Finally, begin introducing other historical liturgical elements along with teaching about their function and value. Introduce a corporate prayer of confession first by using the confessions of Scripture, and later by using prayer of the saints of old. Remind people that when we sing hymns we are using other people’s words to express our hearts; using the prayers of others is no different. There are also several liturgical practices that Christians have used for centuries that have great value in shaping the habits of our souls. Beginning the service with an explicit Christian Greeting—“The Lord be with you; And also with you”—sets apart the service as something distinct from the rest of the week. Ending Scripture readings with “The Word of the Lord; Thanks be to God” regularly reminds the people of what they are doing. Beginning the time of Intercession or The Lord’s Table with the Sursum Corda—“Lift up your hearts”—and Sanctus—“Holy, Holy, Holy”—regularly reminds the people that in Christ they are seated in the heavenlies and are spiritually worshiping God with the angels and saints who surround his throne. These shorter liturgical acts especially resonate with children who can pick them up very easily and participate. Finally, consider celebrating the Lord’s Table weekly, for eating at Christ’s Table is the ultimate expression of communion with him. Do not allow the abuses of Rome to deter you from the climax of Christian worship. There is a way to observe the Table weekly without being sacramentarian or mystical.
These are just a few suggestions, but my primarily point is that if we are going to preserve biblical truth, goodness, and beauty in the lives of the people in our churches, then our liturgies are the central place this will happen. We must consider what habits we are forming in our people through our liturgies. Today we have lost the gospel narrative to our corporate worship. Yet when our knowledge of God and his works shapes our loves, a certain kind of behavior—culture—emerges. And what shapes our loves is liturgy that is informed by our knowledge of God’s character and his works.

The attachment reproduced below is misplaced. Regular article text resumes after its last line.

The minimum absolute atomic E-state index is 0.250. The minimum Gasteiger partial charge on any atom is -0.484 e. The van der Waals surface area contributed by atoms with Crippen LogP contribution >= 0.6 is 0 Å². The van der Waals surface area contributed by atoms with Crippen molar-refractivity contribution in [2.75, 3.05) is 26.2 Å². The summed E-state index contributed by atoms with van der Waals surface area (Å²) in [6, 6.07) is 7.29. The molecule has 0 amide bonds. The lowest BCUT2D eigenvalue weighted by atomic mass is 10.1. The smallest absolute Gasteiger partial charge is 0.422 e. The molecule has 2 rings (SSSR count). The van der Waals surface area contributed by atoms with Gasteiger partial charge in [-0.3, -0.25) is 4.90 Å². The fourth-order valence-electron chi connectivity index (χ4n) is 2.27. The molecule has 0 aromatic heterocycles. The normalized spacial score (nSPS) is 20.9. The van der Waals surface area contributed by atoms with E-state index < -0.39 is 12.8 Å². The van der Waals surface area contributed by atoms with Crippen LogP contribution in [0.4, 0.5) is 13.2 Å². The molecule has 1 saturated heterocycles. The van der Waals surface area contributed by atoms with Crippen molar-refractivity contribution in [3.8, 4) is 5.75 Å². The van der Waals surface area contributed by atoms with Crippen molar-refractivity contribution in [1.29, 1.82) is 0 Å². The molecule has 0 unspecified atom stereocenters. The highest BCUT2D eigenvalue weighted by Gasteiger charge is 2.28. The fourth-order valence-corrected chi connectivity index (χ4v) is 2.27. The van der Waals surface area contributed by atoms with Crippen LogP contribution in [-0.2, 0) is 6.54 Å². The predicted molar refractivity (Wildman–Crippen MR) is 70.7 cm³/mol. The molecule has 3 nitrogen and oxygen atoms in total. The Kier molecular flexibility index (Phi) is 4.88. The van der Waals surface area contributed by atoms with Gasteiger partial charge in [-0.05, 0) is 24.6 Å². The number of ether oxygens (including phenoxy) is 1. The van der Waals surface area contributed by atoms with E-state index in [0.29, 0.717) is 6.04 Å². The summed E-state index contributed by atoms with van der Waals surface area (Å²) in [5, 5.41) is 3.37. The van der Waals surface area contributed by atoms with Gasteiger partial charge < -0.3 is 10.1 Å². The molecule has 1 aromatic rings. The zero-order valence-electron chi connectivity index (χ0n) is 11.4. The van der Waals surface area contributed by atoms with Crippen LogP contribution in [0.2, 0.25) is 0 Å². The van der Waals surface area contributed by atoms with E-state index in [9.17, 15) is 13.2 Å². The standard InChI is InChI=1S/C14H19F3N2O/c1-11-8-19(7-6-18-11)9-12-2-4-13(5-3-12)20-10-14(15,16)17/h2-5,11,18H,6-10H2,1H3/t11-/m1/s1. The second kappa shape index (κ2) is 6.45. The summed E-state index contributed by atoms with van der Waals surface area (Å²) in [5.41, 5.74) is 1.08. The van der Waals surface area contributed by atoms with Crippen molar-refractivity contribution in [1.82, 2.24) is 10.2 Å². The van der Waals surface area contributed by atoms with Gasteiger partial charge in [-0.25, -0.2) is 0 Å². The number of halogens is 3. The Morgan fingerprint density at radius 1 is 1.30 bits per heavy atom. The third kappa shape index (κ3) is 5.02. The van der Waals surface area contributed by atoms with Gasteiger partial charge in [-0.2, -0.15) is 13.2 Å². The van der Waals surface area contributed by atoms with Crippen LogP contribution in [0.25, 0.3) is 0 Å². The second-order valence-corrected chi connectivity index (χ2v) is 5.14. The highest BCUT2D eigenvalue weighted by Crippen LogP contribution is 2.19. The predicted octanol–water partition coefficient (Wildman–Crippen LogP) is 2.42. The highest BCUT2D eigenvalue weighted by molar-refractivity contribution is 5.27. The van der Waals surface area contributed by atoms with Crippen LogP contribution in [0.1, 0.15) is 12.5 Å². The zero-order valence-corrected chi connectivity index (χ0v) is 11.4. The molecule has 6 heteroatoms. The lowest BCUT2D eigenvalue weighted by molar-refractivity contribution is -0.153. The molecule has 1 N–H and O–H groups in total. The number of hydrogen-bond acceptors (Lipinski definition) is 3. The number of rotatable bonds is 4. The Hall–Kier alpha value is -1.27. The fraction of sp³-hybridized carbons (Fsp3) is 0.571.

About Scott Aniol
Scott Aniol is the founder and Executive Director of Religious Affections Ministries. He is director of doctoral worship studies at Southwestern Baptist Theological Seminary, where he teaches courses in ministry, worship, hymnology, aesthetics, culture, and philosophy. He is the author of Worship in Song: A Biblical Approach to Music and Worship, Sound Worship: A Guide to Making Musical Choices in a Noisy World, and By the Waters of Babylon: Worship in a Post-Christian Culture, and speaks around the country in churches and conferences. He is an elder in his church in Fort Worth, TX where he resides with his wife and four children. Views posted here are his own and not necessarily those of his employer.